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Kurt Vile and the Violators

at SWG3

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Philadelphian charm wins the day even when the jams go on too long

Image of Kurt Vile and the Violators

Kurt Vile doesn’t talk much between songs (and nor do his Violators). There are a few whoops issued from behind his curtain of hair, some generic mumbled encouragements to the crowd. It’s only when his hometown of Philadelphia comes up that he seems to pique his own interest. “They’re from Philadelphia,” he explains excitedly, thanking his supports Meg Baird and Mary Lattimore. “Well, they live in California now, but that’s where I know them from. That’s where I’m from, too!” He doesn’t really speak again after this, just rattles through a load of songs from his last few albums: Smoke Ring for My Halo, Walking on a Pretty Daze, b’lieve I’m goin down…, and this year’s Bottle It In. The many guitars he switches between are, I think, meant to do the talking.

At a recent concert in Edinburgh, Mark Kozelek cited Kurt Vile at the head of a list of things he likes about Philadelphia.  Philadelphia is a sort of Kurt Vile-land. There isn’t much else (apart from the steak sandwiches in hoagie rolls which hang emblazoned on his T-Shirts in the merch stand) that is readily associated with it. Vile has become a sort of provincial king, and his Philadelphian charm lifts the concert here in SWG3, which is in lots of ways unremarkable. He moves through a lot of songs which sound a lot like they do on the records.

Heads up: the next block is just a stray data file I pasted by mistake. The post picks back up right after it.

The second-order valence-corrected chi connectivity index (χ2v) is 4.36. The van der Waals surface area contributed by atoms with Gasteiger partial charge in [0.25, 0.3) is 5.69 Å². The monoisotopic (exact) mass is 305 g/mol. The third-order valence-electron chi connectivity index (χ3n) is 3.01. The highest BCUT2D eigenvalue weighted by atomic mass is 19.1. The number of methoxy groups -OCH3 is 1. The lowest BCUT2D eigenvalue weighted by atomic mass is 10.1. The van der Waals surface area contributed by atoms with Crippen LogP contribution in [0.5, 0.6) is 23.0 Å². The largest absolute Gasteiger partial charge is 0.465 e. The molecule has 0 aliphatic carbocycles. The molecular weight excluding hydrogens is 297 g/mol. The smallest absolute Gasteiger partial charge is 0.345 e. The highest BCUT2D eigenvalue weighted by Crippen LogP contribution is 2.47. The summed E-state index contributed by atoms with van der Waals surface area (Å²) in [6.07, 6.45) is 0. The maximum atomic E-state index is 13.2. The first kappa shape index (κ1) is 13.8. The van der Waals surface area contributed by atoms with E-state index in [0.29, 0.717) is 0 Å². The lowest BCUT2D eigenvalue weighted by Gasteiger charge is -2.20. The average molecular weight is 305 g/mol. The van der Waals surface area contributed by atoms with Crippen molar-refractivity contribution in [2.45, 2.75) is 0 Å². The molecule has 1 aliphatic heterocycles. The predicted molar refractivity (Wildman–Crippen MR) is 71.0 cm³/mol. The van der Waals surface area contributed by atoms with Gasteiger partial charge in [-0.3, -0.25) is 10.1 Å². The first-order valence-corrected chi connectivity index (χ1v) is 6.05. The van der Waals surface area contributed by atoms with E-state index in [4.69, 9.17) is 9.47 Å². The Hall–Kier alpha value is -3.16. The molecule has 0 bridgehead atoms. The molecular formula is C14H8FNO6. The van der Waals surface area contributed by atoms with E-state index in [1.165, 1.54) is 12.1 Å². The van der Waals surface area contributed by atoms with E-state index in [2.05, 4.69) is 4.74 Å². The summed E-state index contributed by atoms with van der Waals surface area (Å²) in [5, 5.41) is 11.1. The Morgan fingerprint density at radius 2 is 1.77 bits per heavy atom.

There are highlights. Peeping Tom which he plays alone, slightly fumblingly – the vulnerability of it is refreshing. And Bassackwards, from the new album, which is the best one of his characteristically slackerish jams, and does draw you into the intended psychedelic spin. And Cold Was The Wind, which is another new song, but weirder, untypical. The whole performance is sustained by the laid-back charm, though, which settles expectations and lets you know that he’s just going to play a ton of music as best as he can and it’s going to sound great. It distracts you from the occasional mistakes, and the moments when the guitar jams go on just a little too long. The music isn’t really suited to long tours, and rigid curfews, because the songs are so long, and can be samey, and they’re indulgent. It’s hard to imagine KV rushing about Europe on tour when the songs themselves take so long to get anywhere. It’s music to be listening to while lying on the floor. It would be nice to hear it in some dusty Philadelphian park, with a steak hoagie washed down with a little can of Pabst Blue Ribbon, but this will do fine too.